Fiat CR.42 – Regianni Re.2000 – Aermacchi MB-326H
Let’s take a wander around the gallery of aircraft of sundry nations.
The idea of this gallery is to house the aircraft not made in the big aircraft manufacturing nations and the general rule is that if we get to more than about twenty aircraft made by any of those nations we will open a new public gallery for them. At the moment The Netherlands is the most likely contender with fifteen aircraft and I guessed Japan would be next because of the range of aircraft it designed and made during World War II. On a whim I did a count and found that Japan and Italy are on an equal level with eleven aircraft each. The difference is, of course, that all the Japanese aircraft are military while we have two or three civil aircraft among the Italian aircraft. So let’s have a look at three of those eleven Italian aircraft, even though the three that catch my eye were military.
Fiat CR.42 in 1/72 by Matchbox
This aircraft was among the last of the biplane fighters, along with the British Gloster Gladiator. It was a development of the earlier Fiat CR.32 with a radial engine which made it look much stockier. They were very strong and remarkably agile so Allied pilots soon learned not to dogfight them but to instead use their speed against them. After they were outclasses as fighters they were used as night fighters and ground attack aircraft. After the Italian armistice in September 1943 they were used as trainers by the Italian Co-Belligerent Air Force and some were also captured and used by the Germans in ground-attack operations.
This model was made by Steve Pulbrook using the Matchbox kit that was published in 1996. It is a reboxing of the much older Revell kit that was first published in 1965 and I made not much later. For its age it is not a bad kit except that there is no cockpit to speak of, which is a bit obvious in an open cockpit. If you come across this kit, or already have it in your collection and want to make it, I’d recommend this article on the IPMS Stockholm website that give good detail on how to upgrade the old kit. Alternatively, you could pick up the much newer Italeri kit of the CR.42 which, according to IPMSUSA, ‘comes about as close to perfection as a kit can’.
Reggiane Re.2000 in 1/72 by Italeri
This aircraft was designed to compete in an Italian Air Force competition for a new fighter. The designers took their inspiration from the American Seversky P-35 which the Re.2000 superficially resembles. In tests it outperformed contemporary aircraft such as the latest Italian fighters and the German Messerchmitt Bf109E. Due to some technical problems the Italian government did not immediately order the Re.2000 into production so it was offered for sale internationally and was ordered by the Swedish, Hungarian and British governments and used by the Swedish and Hungarian air forces. The Re.2000 was the launching point for several developments of the basic design, ending with the Re.2005 which was one of the best Axis fighters, and one of the best looking too.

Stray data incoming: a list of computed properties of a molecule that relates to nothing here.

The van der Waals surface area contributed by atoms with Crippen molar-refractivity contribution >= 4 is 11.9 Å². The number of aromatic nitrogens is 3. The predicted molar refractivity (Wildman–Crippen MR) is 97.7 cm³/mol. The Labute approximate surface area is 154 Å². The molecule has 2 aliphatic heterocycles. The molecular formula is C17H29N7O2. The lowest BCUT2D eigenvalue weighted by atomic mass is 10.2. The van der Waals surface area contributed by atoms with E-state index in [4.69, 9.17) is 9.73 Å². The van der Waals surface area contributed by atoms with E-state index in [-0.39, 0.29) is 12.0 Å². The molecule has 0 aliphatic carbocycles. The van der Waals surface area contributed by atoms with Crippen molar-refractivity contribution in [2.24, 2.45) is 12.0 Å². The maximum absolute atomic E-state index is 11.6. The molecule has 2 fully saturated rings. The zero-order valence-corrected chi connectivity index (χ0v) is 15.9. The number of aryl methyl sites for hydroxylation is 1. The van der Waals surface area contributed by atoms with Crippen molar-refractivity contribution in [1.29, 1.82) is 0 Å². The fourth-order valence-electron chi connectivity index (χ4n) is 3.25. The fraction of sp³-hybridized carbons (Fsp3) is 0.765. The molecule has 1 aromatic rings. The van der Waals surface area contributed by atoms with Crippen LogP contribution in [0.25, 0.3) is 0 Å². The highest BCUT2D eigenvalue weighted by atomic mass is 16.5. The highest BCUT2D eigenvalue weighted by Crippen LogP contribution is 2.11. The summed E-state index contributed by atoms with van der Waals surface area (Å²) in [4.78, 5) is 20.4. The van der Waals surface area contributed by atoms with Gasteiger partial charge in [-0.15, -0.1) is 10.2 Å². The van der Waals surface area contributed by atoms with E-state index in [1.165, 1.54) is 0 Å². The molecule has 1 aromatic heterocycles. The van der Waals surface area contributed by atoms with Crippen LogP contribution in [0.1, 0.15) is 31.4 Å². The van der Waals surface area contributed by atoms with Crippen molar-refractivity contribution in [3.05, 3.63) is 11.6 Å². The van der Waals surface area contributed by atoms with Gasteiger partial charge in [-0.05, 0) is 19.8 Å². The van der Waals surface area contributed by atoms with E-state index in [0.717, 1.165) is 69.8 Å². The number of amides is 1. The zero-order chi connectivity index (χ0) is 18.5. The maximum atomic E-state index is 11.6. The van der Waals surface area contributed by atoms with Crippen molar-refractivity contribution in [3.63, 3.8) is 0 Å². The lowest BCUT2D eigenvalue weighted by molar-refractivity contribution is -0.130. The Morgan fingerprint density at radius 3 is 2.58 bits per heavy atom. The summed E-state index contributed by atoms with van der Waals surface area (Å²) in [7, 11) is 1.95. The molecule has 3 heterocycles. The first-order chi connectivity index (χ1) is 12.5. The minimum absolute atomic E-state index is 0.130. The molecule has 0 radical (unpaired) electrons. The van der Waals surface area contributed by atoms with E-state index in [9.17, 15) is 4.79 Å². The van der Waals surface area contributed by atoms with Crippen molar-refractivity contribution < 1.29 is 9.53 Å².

This model was also made by Steve Pulbrook, this time using the Italeri kit. The kit dates from 1971 and has appeared in Italeri and Supermodel boxes. Other options, if you want to make a model of this aircraft, is the Legato kit from 2005, the Special Hobby kit from around the same time and Sword kit, which was released as recently as 2018. I have the Supermodel/Italeri kit in my collection and it isn’t bad, and gets good reviews from IPMSUSA and Fine Scale Modeller. You might also want to look at the Sword kit which has also outstanding reviews in Hyperscale, and also comes in several of the later versions of the original Re.2000 design.
Aermacchi MB.326 in 1/72 by Supermodel
This aircraft was one of the most successful aircraft of its type in the second half of the Twentieth Century. It was developed in the 1950s as a complete trainer for military pilots, sold to more than ten countries and made under licence in Australia, South Africa and Brazil. In Australia it was manufactured by the Commonwealth Aircraft Corporation and Hawker Aircraft and served with the Royal Australian Air Force until 2001. They were also used by the RAAF aerobatic team, the Roulettes, from 1970 to 1989.
This model was made from the old Supermodel kit which dates from 1996 and has since been offered in a boxing by Italeri. I thought there was nothing really wrong with it apart from the cockpit which is very spartan for something that is so well exposed under that large canopy. I replaced it with an aftermarket resin cockpit that worked out nicely. To make the Supermodel/Italeri kit into the Australian MB.326H version you will also need to get the larger wing tip tanks and some nice decals. Hawkeye offer a few very colourful options including a nice blue and white RAN scheme, but if I was making another one of these I might go for either the Roulettes scheme or the standard grey and green scheme operational scheme. Fine Scale Modeller says this is an enjoyable kit to make, and I’d agree.